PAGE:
State health department officials released Thursday that autism and sleep apnea were added to the list of conditions qualified for use of medical marijuana. 

Minnesota expanded the use of medical marijuana after "increasing evidence" was found in support of treatment for people with severe autism or sleep apnea. 

"Any policy decisions about cannabis are difficult due to the relative lack of published scientific evidence. However, there is increasing evidence for potential benefits of medical cannabis for those with severe autism and obstructive sleep apnea," Health Commissioner Dr. Ed Ehlinger said in a statement Thursday.

Those who suffer from such conditions will be able to enroll in the medical marijuana program in July of 2018 and will be able to receive their marijuana from either of the two state providers the following month.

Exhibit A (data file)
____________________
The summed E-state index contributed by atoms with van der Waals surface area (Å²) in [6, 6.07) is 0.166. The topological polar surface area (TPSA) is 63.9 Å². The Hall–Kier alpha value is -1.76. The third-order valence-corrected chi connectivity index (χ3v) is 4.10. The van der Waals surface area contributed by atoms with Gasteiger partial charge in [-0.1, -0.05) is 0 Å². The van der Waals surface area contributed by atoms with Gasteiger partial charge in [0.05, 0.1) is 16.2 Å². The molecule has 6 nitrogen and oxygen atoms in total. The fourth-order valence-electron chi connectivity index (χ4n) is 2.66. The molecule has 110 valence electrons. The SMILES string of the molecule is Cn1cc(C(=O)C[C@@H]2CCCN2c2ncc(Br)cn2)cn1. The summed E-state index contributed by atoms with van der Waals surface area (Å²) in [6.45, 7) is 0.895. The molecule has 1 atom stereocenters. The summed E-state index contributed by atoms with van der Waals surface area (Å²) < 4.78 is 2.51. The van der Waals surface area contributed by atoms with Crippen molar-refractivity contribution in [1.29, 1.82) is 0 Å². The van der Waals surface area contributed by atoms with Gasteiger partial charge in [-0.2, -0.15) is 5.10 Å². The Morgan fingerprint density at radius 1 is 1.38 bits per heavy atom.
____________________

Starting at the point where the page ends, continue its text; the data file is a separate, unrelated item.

A Minnesota mother told KMSP Thursday that the use of medical marijuana helped her 15-year-old who suffers from severe autism. 

“Nothing else stopped the self-injurious behavior and the aggression we were seeing every day for a year,” said Victoria Grancarich. "Language is emerging, I’m teaching him to type, he’s mastering programs at school because how can a person possibly learn when they’re in that much pain? so now I think this is the first time in his life he’s really been pain-free."

The current conditions that qualify for Minnesota include glaucoma, Tourette’s syndrome, PTSD and seizures.